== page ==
If block redundancy is also desired, spare memory blocks may be provided as described above. Referring now to FIG. 19, a memory array 480 is depicted which includes 16 memory blocks, each with a sense amplifier, and two spare blocks with no sense amplifier. The layer selector circuits are interchanged for blocks 8-15 compared to blocks 0-7. Relative to increasing SELB line numbers, the layer selector circuits are arranged in an order of Layer 0/Layer 2/Layer 1/Layer 3 for each of memory blocks 0 through 7, and these blocks may be termed TYPE A blocks for this layer mapping. (Recall that these blocks may also be alternating odd and even memory blocks based upon the sharing of word lines between adjacent blocks.) The layer selector circuits are arranged in an order of Layer 2/Layer 0/Layer 3/Layer 1 for each of memory blocks 7 through 15, and these blocks may be termed TYPE B blocks for this layer mapping. In a 4-layer embodiment, only one block is enabled, while in a 2-layer embodiment (as depicted in the figure), two blocks are simultaneously enabled to couple a respective bit line to each SELB line during a memory operation.

Both spare blocks are shown as TYPE A memory blocks (although, as described above, one may be odd and the other even). This implies that a TYPE A block may be replaced so long as both neighboring blocks are also TYPE A blocks. In other words, Blocks 0-6 may be replaced, but not blocks 7-15. If both spare blocks were TYPE B blocks, then only blocks 9-15 could be replaced. This restriction applies only to a 2-layer embodiment. In a 4-layer embodiment, any memory block may be replaced, although the layer mapping may be different in a spare block compared to the defective main array block (e.g., spare TYPE A block replacing a main array TYPE B block).

Another configuration is shown in FIG. 20 in which a memory array 500 includes alternating TYPE A and TYPE B memory blocks and further includes a spare TYPE A memory block and spare TYPE B memory block. In a 4-layer embodiment, only one memory block is enabled, and in a 2-layer embodiment a pair of blocks are simultaneously enabled, as before. But here, the pair of simultaneously enabled memory blocks are adjacent blocks, as shown. Moreover, any block may now be replaced, so long as any odd/even personalization of memory blocks is consistent with the TYPE A and TYPE B configuration. For example, if Block 0 is an even memory block and also a TYPE A memory block, then spare block 0 should also be both an even memory block and a TYPE A memory block. Similarly, if Block 1 is an odd memory block and also a TYPE B memory block, then spare block 1 should also be both an odd memory block and a TYPE B memory block. As a result, any TYPE A (even) memory block has TYPE B (odd) neighbors, and can be replaced by the TYPE A (even) spare block 0, with half of each neighboring TYPE B (odd) memory block mapped into the TYPE B (odd) spare block 1. Likewise, any TYPE B (odd) memory block has TYPE A (even) neighbors, and can be replaced by the TYPE B (odd) spare block 1, with half of each neighboring TYPE A (even) memory block mapped into the TYPE A (even) spare block 0.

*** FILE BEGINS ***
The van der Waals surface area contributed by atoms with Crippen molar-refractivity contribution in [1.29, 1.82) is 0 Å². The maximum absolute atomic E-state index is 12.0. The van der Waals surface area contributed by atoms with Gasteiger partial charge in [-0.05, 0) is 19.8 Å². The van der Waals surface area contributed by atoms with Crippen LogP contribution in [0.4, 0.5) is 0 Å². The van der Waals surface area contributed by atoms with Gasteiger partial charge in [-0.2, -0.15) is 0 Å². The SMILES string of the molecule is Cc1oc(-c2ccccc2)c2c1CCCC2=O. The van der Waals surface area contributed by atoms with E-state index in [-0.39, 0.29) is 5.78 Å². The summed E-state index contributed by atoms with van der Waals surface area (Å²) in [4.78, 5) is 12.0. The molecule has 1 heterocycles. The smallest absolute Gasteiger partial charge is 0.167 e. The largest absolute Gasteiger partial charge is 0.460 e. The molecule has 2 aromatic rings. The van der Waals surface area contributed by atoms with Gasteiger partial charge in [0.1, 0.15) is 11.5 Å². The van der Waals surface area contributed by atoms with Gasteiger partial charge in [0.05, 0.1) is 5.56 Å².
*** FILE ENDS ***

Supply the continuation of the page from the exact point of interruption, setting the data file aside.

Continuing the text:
In a 4-layer device (i.e., all layer selector circuits actually coupled to implemented memory layers), the mapping described above is equally valid for this A/B layer selector arrangement. The mapping is also identical for a 2-layer device, however, the spare block enabling (and resultant disabling of the otherwise addressed main array block) is somewhat more complicated as two different blocks are simultaneously enabled. For a given memory operation: (1) two main array blocks may be enabled; (2) one main array block and one spare block may be enabled (with the second main array block disabled); or (3) both spare blocks may be enabled (and both main array blocks disabled).

The next 6 figures provide examples of which blocks are enabled for each of several different situations in which a pair of blocks in the main array would otherwise be enabled but for the presence of a BL-WL short or other defect which causes one of the blocks (or a nearby block) to be marked as defective. These figures describe only to a 2-layer embodiment. In a 4-layer embodiment, only a single memory block is enabled at a time.

Referring now to FIG. 21, a portion of an array is represented having odd blocks 521 and 523 and even blocks 522 and 524, and further having even spare block 526 and odd spare block 527. Assume even blocks are TYPE A blocks and odd blocks are TYPE B blocks, although this is arbitrary. A short is depicted in odd block 523 which renders this block defective. As described above, the defective odd block 523 is mapped to odd spare block 527, while word lines in the adjacent even block 522 which are shared with the defective block, and word lines within the adjacent even block 524 which are shared with the defective block, are both mapped to even spare block 526, as depicted in the figure.